When it comes to a home’s electric panel, electricians all agree it’s not a matter of diagnosing or fixing a FPE panel, the best choice is to replace it before this ticking time bomb explodes. it’s also important to know that before the danger of the breaker was realized a number of other companies placed them in homes around the United States. If you suspect a problem with your electrical panel, never try fixing it yourself, as there is a huge risk of electrocution and damage to your electrical system. Leave all panel repair and replacement projects to licensed and insured electricians with Dean’s Home Services.

Why Aluminum Wiring in a Home is Dangerous and What to Do About It

As homeowners, it’s hard to stay on top of every single problem in the house— especially when the problem is inside the walls and out of sight. A major concern for Dean’s professional electricians is outdated wiring in homes around Minnesota. A major safety concern for electricians is aluminum wiring in your house because you have a fire waiting to happen. Many houses built between 1965 and 1972 were wired with aluminum instead of copper.

Signs of Bad Wiring in Your Home

  • Frequently tripped circuit breakers.
  • Flickering or dimming lights.
  • Buzzing or crackling sounds.
  • Frayed wires.
  • Aluminum or knob-and-tube wiring.
  • Warm or vibrating spots on outlets or walls.
  • Smoke coming from outlets or appliances.
  • Burning smells or scorch marks on electrical fixtures.

Problem with Aluminum Wiring Use in Older Homes

  • Failure at the connection points, such as splices between wires, connections at outlets, circuit breakers, switches, lights, etc.
  • There are thousands of houses in Minneapolis/St. Paul but especially the surround suburbs built during this period
  • In 1972, the formula for aluminum wiring changed, making it a much safer product.  Aluminum wiring was used in single family homes for a few years after that, but was completely phased out by the mid-’70s. The Home Inspector –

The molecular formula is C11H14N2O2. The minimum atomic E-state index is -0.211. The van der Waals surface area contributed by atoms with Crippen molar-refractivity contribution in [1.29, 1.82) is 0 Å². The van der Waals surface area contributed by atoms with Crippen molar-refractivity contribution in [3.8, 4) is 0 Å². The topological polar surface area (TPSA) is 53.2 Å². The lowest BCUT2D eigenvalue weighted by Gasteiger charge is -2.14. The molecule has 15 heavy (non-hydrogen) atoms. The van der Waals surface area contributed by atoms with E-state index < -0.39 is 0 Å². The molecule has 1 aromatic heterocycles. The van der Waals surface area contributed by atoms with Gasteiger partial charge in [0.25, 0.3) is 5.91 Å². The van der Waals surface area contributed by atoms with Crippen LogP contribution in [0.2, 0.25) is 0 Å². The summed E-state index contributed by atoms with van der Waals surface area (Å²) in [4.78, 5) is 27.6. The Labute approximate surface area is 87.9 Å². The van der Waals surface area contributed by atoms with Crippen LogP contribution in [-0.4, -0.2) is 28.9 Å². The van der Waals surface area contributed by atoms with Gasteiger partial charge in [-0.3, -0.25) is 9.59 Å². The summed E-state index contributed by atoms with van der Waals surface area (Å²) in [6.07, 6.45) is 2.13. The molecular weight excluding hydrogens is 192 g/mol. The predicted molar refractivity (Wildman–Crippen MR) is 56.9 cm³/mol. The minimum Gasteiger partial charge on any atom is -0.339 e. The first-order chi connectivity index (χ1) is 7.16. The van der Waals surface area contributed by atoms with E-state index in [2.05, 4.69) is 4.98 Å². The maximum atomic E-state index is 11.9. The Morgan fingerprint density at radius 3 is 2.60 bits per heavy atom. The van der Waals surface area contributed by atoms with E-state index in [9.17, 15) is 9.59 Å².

Burned out outlet, Aluminum Wiring, safety, minnesota

Issues with Aluminum Wiring Compared to Copper

1) Rusting: When metal rusts, it oxidizes. Oxidized copper is still conductive, while aluminum is not so much. Thus interfering with the flow of electricity.

2) Softness: Aluminum is a lot softer than copper. It is much easier to nick or break.

3) Cold Creep: Wire heats up when electrons flow through it. Aluminum expands when heated expansion and contraction cause connections to loosen.

Dean’s electricians are able to help you identify issues with the wiring in your home by performing a full home electrical inspection, Our trained, experienced pros can help with your electrical system and any other aging parts of your house:

Hanging Christmas Lights Safely – Tips from Electricians

You’ve been waiting for months, maybe even years. It’s finally time to break out the Christmas lights! But before you start stringing those twinkly strands around your house, there are a few safety tips you should know about. We consulted with Dean’s Home Services team of Electricians to make sure you don’t accidentally start a fire or fall off your roof while installing those festive lights.

Christmas lights balled up at house

Test Lights Before Hanging Them Up

You’ve been waiting for months, maybe even years. It’s finally time to break out the Christmas lights! But before you start stringing those twinkly strands around your house, there are a few safety tips you should know about. We consulted with an electrical contractor to make sure you don’t accidentally start a fire or fall off your roof while installing th

It’s a good idea to test your strands before installing them. This will help you eliminate any problems with broken bulbs or bad connections, which could cause hazards down the line.

How to Test Your Christmas Lights

Ensure all of the bulbs are plugged in properly, and that they’re not loose on the socket. If there’s no light coming from a bulb, it may mean that it’s been damaged during shipping or handling, or has become bent and needs to be straightened out before it can work again.

Test each strand for shorts by using an ohm meter (available at home improvement stores). If your ohms check out okay but there’s still no power coming from one side of a strand of lights, then this would indicate a short somewhere within that particular set of lights—and also give us some insight into where we might need to look when troubleshooting this problem further down the road!